In the planned music video for "Rhinestone Eyes" by Gorillaz, there's a sequence where Crazy Cyborg Noodle goes on a killing rampage while wearing a creepy ear-to-ear grin, which ends with a close up of her crying eye.
The main character of the music video for "Everybody's Fool" by Evanescence.
Morrissey (in his solo career after The Smiths) has "When I Last Spoke To Carol" where she said:
I've hammered a smile across this pasty face of mine
since the day I was born in 1975.
Everclear's "Wonderful" hints at this.
The song "Ah, but Underneath" from Follies. The entire song sings about a woman who seemed to be something on the surface, but was something different underneath the top layer. But that layer, too, was "just a shell," and so it continues. The very last line is "Sometimes when the wrappings fall, there's nothing underneath at all!" making this a type B.
The chorus of Taylor Swift's "Tied Together With A Smile" is about a Type 1 childhood friend of Taylor's who had anorexia.
And no one knows
That you cry, but you don't tell anyone
Might not be the golden one
And you're tied together with a smile
But you're comin' undone
"Smiling Faces", sung by The Temptations, the Undisputed Truth, David Ruffin solo...
Smiling faces sometimes
Pretend to be your friend
Smiling faces show no traces
Of the evil that lurks within...
"The Places You Have Come To Fear The Most" by Dashboard Confessional is about a Type A:
Buried deep as you can dig inside yourself, hidden in the public eye
such a stellar monument to loneliness.
Laced with brilliant smiles and shining eyes,
perfect makeup, but you're barely scraping by.
Lady Gaga's "Dance in the Dark": "Baby loves to dance in the dark / cuz when he's looking she falls apart".
"So Happy I Could Die": "I do my hair / I gloss my eyes / I touch myself all through the night."
Skin's "Nothing But" rings as either a type A or B. The entirety of the song has lyrics which insist that the narrator is happy ("I feel nothing just joy, and pride, and happiness.") but the tune denotes a sense of Lyrical Dissonance.
The song "GIFT of Princess Sleep-Bringer" by mothy. More specifically, the character who sings it, Margarita Branchenheim (played by Vocaloid Hatsune Miku).
Emilie Autumn: Compared to her other, much deeper songs about sadness/depression, "Willow" can come off as this.
Mr. Smiley from the Mustard Plug song of the same name is a variation of the classic smiley-face badge thing. A Type C - he goes nuts and kills his entire family.
Nick Cave's "Good Son".
The subject of "Everybody's Fool" by Evanescence is somewhere between Type A and Type B. In the video, the dissonance between the facade and the emptiness inside results in some Rage Against the Reflection.
Insane Clown Posse's "Mr. Happy" details the day-to-day life of a friendly serial killer who is all smiles unless deprived of victims to strangle.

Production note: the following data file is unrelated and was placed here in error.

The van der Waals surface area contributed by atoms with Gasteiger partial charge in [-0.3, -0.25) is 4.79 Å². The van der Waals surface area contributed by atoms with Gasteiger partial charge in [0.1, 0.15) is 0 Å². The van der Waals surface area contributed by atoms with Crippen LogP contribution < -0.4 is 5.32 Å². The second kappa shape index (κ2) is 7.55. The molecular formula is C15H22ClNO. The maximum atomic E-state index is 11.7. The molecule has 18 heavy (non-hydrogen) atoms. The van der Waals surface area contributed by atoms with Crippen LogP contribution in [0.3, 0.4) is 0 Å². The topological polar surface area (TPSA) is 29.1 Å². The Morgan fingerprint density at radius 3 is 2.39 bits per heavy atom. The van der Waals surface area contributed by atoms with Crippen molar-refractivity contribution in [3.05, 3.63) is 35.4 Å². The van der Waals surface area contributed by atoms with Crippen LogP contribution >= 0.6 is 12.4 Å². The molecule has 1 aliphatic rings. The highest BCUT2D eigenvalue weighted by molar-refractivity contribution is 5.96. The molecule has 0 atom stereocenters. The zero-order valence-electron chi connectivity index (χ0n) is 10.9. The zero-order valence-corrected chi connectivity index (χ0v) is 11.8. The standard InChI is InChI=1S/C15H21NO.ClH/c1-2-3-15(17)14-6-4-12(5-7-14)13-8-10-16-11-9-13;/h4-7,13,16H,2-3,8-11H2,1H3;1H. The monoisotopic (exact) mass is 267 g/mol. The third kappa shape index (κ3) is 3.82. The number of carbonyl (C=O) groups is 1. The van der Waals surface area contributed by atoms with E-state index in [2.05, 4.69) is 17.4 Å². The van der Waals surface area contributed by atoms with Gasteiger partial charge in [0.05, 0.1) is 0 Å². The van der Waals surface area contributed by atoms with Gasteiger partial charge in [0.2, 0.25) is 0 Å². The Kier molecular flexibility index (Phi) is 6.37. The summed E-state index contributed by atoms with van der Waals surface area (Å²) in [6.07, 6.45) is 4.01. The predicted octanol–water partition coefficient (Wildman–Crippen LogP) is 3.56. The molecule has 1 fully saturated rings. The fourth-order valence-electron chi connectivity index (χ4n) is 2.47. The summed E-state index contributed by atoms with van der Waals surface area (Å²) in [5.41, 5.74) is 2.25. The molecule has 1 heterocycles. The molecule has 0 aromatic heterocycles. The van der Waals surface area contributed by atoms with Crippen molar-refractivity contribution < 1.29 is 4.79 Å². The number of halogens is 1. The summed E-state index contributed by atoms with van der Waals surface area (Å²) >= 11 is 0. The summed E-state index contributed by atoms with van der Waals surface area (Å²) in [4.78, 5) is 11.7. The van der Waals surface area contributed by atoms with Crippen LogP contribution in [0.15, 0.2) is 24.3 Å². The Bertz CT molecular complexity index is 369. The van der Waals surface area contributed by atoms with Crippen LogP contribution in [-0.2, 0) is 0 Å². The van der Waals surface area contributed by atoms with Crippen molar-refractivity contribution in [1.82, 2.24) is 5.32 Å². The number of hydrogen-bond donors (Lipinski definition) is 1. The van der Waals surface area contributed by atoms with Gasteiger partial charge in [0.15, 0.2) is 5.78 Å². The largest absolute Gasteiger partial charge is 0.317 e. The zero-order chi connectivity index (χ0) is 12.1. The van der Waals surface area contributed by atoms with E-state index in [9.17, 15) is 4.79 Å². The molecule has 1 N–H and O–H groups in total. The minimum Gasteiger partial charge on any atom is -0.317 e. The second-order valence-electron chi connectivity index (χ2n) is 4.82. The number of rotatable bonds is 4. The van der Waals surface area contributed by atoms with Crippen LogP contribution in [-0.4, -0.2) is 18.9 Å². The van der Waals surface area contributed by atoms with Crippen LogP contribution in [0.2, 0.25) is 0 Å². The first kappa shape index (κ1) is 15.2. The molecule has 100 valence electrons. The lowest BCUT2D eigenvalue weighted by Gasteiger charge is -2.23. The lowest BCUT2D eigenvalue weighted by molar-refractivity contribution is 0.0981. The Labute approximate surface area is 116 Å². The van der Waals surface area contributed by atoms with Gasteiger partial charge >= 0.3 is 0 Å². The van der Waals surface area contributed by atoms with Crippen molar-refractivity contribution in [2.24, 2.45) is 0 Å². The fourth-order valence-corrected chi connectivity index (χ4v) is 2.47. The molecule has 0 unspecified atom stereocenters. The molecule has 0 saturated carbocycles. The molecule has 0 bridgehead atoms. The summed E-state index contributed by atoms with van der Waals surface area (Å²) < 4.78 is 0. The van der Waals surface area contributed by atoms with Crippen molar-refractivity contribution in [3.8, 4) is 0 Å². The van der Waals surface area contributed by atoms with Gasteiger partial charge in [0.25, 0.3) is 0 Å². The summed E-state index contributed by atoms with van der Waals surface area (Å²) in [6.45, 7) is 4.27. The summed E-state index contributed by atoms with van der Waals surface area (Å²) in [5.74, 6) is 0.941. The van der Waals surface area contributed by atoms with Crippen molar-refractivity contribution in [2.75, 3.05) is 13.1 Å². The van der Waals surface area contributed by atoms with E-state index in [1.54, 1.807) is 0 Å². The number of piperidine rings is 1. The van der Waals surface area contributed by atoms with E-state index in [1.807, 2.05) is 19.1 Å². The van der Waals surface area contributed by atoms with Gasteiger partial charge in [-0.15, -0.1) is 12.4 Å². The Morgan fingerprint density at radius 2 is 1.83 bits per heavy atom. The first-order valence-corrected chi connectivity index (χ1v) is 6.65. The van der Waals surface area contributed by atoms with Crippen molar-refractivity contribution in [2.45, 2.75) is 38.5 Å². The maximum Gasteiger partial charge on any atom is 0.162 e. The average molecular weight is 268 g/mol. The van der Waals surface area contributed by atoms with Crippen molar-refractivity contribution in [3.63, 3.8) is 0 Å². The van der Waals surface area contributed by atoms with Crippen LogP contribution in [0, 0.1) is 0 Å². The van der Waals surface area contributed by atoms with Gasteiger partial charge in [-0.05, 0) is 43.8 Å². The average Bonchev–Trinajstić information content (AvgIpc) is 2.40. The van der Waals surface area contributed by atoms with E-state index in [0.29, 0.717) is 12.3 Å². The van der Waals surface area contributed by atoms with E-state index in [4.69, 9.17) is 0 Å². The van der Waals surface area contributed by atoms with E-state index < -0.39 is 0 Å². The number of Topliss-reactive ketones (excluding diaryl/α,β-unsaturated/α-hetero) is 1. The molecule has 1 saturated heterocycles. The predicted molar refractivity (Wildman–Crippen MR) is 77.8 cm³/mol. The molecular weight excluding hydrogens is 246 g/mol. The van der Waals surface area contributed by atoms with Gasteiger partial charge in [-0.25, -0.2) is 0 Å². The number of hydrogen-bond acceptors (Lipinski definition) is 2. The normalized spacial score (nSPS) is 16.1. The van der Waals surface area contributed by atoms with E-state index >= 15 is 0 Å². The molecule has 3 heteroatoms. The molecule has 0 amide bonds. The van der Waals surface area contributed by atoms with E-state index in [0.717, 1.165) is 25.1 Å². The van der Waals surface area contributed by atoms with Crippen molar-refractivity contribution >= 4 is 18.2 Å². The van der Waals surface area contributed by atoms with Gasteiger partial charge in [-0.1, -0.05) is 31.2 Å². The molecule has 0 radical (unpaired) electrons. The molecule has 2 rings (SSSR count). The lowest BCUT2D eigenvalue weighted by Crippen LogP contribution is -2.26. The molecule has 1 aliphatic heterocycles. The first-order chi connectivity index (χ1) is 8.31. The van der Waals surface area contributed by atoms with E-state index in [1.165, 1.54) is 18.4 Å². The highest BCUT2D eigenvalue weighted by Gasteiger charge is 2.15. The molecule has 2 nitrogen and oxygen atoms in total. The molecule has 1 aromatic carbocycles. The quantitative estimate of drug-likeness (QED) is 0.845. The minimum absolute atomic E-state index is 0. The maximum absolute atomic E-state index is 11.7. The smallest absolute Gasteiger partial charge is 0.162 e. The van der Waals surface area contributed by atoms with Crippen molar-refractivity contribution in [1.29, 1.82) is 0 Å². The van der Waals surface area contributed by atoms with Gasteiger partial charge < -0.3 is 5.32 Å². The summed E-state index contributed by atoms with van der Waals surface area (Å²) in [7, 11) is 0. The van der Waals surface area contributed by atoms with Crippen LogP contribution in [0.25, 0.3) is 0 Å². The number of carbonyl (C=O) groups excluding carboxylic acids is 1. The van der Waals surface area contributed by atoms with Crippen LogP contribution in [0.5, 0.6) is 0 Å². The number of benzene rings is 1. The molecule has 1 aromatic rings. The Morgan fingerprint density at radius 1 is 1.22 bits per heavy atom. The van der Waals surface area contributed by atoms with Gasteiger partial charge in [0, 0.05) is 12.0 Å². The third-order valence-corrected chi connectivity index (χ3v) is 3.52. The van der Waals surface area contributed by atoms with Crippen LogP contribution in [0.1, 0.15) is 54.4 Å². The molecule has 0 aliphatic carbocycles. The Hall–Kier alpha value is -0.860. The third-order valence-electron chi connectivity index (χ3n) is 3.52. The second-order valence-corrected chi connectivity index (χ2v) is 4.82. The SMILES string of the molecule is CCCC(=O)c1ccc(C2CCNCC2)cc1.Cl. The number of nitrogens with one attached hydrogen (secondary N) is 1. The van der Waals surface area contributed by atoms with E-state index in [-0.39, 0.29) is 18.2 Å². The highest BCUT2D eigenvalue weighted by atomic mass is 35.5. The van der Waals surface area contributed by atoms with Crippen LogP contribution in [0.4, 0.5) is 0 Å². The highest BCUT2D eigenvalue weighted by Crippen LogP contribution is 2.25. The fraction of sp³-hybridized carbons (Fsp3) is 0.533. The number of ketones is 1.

David Bowie's "D.J." is sung from the perspective of a Type B radio deejay who's "got believers" but is losing his mind and approaching Type C status; the Concept Video contrasts his happy public facade with his increasingly violent, despairing nature in-studio. "I am a D.J., I am what I play/Can't turn around, no, can't turn around..."
Although I laugh and I act like a clown Beneath this mask I am wearing a frown My tears are falling like rain from the sky Is it for her or myself that I cry?
Queen's "The Show Must Go On" describes a Type B (it could also fit a Type A, but Type B fits better)
Inside my heart is breaking
My make-up may be flaking
But my smile still stays on.
For what it's worth, the Reality Subtext (the song was written and recorded as Freddy Mercury as entering the final stages of dying of an AIDS-related illness) heavily supports a Type A interpretation of someone desperately trying to put a brave face on tremendous pain and unhappiness.
The Simon and Garfunkel song "Richard Cory," based on the Edward Arlington Robinson poem. The song's chorus, an Everyman wishing he could be Richard Cory, becomes ironic when repeated one final time after we learn about Cory's suicidal depression.
The protagonist in Jonathan Coulton's song "Good Morning Tucson", a morning news anchor who keeps his trademark smile going even as he's trying to get through his day's work, interviewing guests he doesn't particularly care about, and literally setting the studio on fire, watching it burn down around him.
Siouxsie and the Banshees' "Happy House".
The song "The Great Pretender" describes this kind of person, who puts on a happy facade to hide their sadness about losing a lover.
The Rise Against song "The Approaching Curve" is about a relationship built around this trope by both sides; the relationship is falling apart, but according to the lyrics "They'll remember, only our smiles 'cause that's all they've seen. Long since dried, when we are found, are the tears in which we had drowned..." Overall, it makes the song about a tough breakup even sadder than it was before.
"Go Away" by Delain is a "The Reason You Suck" Speech to a Type A, a person who puts all their effort into putting on an act instead of solving their problems.